Instead, I planned. Nate can’t be trusted in a regular shopping cart. He stands up and nearly falls out when the momentum carries him past the frequent stops. His legs are too long for the front kiddie seat so that left one option: the hoss cart.

You know what I’m talking about? Those big blue carts that are the shopping cart equivalent to a monster truck? This hernia-inducing cart has a row of bench seats,  complete with seat belts and a regular cart attached to the end. My nine year old scooted into the bench next to Nate and my twelve year old walked beside me as I grunted that tank up and down aisles. For the first fifteen minutes things went well…until he discovered that when Mom is perusing products, the down time is a perfect opportunity to escape.

Maybe I can hold him. If we hurry, we can get through in fifteen more minutes, right?

Wrong. Nate began wiggling and squirming in my arms. Another ten minutes and my back was shot. With no other alternative, I plopped him back in his seat. “Sorry, little man, but Mommy’s back is hurting too badly. I need you to sit like a big boy until we’re done.”

In a flash, the demon of fury that resides in my toddler rose up with shocking force. He screamed. He slapped. He wailed. He hit himself. He tried to hit me. Wheeling the hoss cart into the shoe section with surprising speed, I grabbed his flailing body and gave him several swift swats to his rear, followed by a stern admonition to straighten up and fly right.

He was having none of it. I needed his crib, a place for time-out where he could escape until he calmed down. For a fleeting moment, I thought about building a time-out fort from shoe boxes but decided against it. Stores don’t seem to like it when you do that.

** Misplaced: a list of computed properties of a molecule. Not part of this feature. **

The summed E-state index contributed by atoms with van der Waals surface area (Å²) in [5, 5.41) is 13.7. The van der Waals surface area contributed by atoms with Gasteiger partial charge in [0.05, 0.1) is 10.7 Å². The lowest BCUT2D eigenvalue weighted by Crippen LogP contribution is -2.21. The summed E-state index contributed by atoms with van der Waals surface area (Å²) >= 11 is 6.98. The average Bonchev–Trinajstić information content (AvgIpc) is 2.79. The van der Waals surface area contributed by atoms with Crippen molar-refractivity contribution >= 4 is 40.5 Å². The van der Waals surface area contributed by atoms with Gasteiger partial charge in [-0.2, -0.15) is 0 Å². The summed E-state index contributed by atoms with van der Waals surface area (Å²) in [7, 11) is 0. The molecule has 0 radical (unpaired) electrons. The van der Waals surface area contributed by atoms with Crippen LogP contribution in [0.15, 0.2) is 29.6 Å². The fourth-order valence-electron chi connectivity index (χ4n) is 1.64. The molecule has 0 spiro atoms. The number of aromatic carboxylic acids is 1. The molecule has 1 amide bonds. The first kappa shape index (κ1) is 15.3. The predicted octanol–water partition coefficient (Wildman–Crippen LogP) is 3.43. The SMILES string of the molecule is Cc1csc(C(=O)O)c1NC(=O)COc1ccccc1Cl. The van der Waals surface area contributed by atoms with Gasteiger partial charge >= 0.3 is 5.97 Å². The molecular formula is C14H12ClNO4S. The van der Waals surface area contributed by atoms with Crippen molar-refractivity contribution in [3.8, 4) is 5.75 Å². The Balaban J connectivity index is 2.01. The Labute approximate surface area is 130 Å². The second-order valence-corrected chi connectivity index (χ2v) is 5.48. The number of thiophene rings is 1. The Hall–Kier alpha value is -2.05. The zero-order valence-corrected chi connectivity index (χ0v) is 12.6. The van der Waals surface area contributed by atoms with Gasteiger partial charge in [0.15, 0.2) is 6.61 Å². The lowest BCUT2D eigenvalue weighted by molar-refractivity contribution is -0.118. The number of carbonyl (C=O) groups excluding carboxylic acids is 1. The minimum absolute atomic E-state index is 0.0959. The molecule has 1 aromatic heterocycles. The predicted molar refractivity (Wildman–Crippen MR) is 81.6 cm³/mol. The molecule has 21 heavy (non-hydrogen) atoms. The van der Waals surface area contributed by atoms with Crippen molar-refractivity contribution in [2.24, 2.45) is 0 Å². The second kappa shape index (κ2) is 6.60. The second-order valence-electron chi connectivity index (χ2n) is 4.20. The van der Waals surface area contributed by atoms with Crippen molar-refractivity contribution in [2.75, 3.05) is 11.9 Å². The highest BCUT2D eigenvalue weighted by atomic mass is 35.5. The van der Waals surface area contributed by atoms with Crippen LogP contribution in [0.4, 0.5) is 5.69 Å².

Seeing no other options, I seat-belted him into the cart as his screams reached ear shattering levels. I shouted to the girls, “Okay, here’s the game plan: get only the necessities like milk and bread and we’ll hightail it out of here.”

My sweet girls nodded and did their level best to help me do my Indy 500 shopping. Nate never calmed down though. He slapped, he kicked, he wailed, he shrieked. With every spine-jerking scream, my nerves stretched tighter and tighter.screaming

Absently grabbing a loaf of bread, I thought, Am I a terrible mother? Why do all of our trips to town end like this? I spank. I do time-outs. I talk. I reason. I reward. I punish. I’m consistent. I don’t give in. I don’t back down. I cuddle him. I love on him. I do everything I know to do and still, this is what happens. I thought I had this whole mothering thing figured out. The girls are sweet as pie. Where did I go wrong?

Then the nosy, albeit well-intentioned lady approached me as I grabbed for some eggs.

“You need to wear your son out.”

I blinked, trying to formulate a reply. “Yes, ma’am. Actually I did wear him out. This is the aftermath.”

She shook her head, giving me a sweet yet somehow condescending smile. “No, honey, I mean you should take him to the bathroom and spank his bottom and don’t let him out until he’s stopped.”

I nearly laughed in disbelief. Keep Nate in the Walmart bathroom until he stopped screaming? I really didn’t have the time to keep him in lock down for seven hours. Trust me, that’s how long it would take before little man gave up. Plus I had two other kids to consider.